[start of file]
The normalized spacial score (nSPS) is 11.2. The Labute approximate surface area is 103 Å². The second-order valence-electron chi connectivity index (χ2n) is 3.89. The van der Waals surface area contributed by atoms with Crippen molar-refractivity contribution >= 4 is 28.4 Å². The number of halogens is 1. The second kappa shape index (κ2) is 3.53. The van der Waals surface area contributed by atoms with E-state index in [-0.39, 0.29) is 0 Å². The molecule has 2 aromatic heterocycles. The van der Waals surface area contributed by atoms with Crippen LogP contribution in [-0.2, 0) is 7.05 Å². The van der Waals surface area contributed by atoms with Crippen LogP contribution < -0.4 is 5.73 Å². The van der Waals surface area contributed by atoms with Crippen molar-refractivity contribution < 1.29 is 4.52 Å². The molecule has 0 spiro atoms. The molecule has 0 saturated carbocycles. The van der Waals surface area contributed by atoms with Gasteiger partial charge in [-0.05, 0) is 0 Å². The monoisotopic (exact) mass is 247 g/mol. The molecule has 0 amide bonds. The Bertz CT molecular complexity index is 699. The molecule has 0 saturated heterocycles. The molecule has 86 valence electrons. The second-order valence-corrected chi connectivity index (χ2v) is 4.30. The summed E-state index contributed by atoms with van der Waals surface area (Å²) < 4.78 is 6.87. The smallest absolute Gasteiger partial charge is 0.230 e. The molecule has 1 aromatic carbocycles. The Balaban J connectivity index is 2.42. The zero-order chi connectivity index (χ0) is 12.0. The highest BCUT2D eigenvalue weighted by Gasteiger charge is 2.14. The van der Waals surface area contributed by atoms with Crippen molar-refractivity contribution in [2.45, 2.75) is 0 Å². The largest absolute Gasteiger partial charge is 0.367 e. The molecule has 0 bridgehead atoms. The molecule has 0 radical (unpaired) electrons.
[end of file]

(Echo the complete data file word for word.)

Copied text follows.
The normalized spacial score (nSPS) is 11.2. The Labute approximate surface area is 103 Å². The second-order valence-electron chi connectivity index (χ2n) is 3.89. The van der Waals surface area contributed by atoms with Crippen molar-refractivity contribution >= 4 is 28.4 Å². The number of halogens is 1. The second kappa shape index (κ2) is 3.53. The van der Waals surface area contributed by atoms with E-state index in [-0.39, 0.29) is 0 Å². The molecule has 2 aromatic heterocycles. The van der Waals surface area contributed by atoms with Crippen LogP contribution in [-0.2, 0) is 7.05 Å². The van der Waals surface area contributed by atoms with Crippen LogP contribution < -0.4 is 5.73 Å². The van der Waals surface area contributed by atoms with Crippen molar-refractivity contribution < 1.29 is 4.52 Å². The molecule has 0 spiro atoms. The molecule has 0 saturated carbocycles. The van der Waals surface area contributed by atoms with Gasteiger partial charge in [-0.05, 0) is 0 Å². The monoisotopic (exact) mass is 247 g/mol. The molecule has 0 amide bonds. The Bertz CT molecular complexity index is 699. The molecule has 0 saturated heterocycles. The molecule has 86 valence electrons. The second-order valence-corrected chi connectivity index (χ2v) is 4.30. The summed E-state index contributed by atoms with van der Waals surface area (Å²) < 4.78 is 6.87. The smallest absolute Gasteiger partial charge is 0.230 e. The molecule has 1 aromatic carbocycles. The Balaban J connectivity index is 2.42. The zero-order chi connectivity index (χ0) is 12.0. The highest BCUT2D eigenvalue weighted by Gasteiger charge is 2.14. The van der Waals surface area contributed by atoms with Crippen molar-refractivity contribution in [2.45, 2.75) is 0 Å². The largest absolute Gasteiger partial charge is 0.367 e. The molecule has 0 bridgehead atoms. The molecule has 0 radical (unpaired) electrons.